Vegetable Scrap Stock
What are some ways you cut down on food waste?
I’m definitely not perfect, but it’s something I’ve been more and more conscious of over the last year — and I feel that every little bit helps.
Recently, I’ve started freezing my veggie scraps (carrot peels, the ends of celery, onion outer layers, herb stems, etc...) They go in a gallon Ziploc bag and once it’s full, I turn them into the most flavorful vegetable broth.
What I love is that it’s a little different every time. And turns a basic soup or cooked grains into something incredibly special.
Not to mention how abundant it is in nutrients and minerals. It’s the vegetarian version of bone broth really — putting any grocery store variety to shame. I mean look at the color!
I’ve been known to sip on it as is as well. Adding a little salt, pepper, and drizzle of olive oil. It’s a savory, nutritive, and warming alternative to my afternoon cup of tea.
What vegetable scraps work best?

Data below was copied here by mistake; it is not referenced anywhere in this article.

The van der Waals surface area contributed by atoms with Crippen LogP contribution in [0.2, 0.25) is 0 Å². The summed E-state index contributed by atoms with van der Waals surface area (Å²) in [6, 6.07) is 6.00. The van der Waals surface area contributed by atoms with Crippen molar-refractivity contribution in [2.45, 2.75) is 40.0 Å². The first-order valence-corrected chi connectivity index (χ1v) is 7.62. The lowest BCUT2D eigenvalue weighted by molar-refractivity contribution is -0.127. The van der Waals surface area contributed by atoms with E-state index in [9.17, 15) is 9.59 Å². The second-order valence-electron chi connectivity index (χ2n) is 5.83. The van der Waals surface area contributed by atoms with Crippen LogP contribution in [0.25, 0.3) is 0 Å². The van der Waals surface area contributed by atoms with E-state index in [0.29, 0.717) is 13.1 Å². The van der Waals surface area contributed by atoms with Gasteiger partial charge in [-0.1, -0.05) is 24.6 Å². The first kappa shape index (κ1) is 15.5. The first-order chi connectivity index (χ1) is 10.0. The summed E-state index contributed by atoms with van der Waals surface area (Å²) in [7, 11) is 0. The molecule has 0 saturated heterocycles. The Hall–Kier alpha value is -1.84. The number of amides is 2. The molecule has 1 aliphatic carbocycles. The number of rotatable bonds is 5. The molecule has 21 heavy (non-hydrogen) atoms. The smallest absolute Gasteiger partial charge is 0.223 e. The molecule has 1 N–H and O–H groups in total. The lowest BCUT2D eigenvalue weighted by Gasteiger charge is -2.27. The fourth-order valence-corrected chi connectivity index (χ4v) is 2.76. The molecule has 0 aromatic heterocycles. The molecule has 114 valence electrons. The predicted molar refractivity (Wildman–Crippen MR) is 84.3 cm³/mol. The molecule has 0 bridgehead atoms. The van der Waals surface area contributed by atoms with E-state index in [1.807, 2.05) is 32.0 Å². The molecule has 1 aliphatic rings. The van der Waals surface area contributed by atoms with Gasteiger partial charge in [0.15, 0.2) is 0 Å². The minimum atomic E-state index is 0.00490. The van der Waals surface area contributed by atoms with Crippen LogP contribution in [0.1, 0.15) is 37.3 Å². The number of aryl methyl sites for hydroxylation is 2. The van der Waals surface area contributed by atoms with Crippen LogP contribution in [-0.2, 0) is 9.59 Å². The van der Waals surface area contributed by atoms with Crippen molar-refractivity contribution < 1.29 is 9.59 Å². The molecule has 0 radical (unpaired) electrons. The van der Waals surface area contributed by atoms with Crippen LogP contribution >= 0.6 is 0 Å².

Think celery bottoms, carrots peels, onion skins, garlic, herb stems, sweet potato and rutabaga ends, kale stems, etc. You want milder vegetables — staying clear of ones like broccoli or cauliflower.
Vegetable Scrap Stock
Makes 10-12 cups
16 cups assorted vegetable scraps (or 1 packed gallon bag)
— celery bottoms, carrots peels, onion skins, garlic, herb stems, sweet potato and rutabaga ends, kale stems, etc.
12 cups filtered water
As you cook during the week, continue adding vegetable scraps to the freezer bag until nothing more can fit.
When ready to make stock, add scraps to a large Dutch oven or heavy bottomed pot. Bring contents to a boil, then cover and reduce heat to low. Let simmer for 4-6 hours.
Strain broth using a fine mesh strainer and transfer to preferred storage containers. I prefer quart mason jars.
Broth can be kept in the refrigerator for one week or in the freezer for up to six months.
NOTE: I wait to salt the broth until I use it for soups, cooking grains, etc.
The vegetables listed are simply suggestions and the ones I typically go through during my week. Feel free to experiment and use what you have! Though I would stay clear of the more pungent vegetables like broccoli or cauliflower,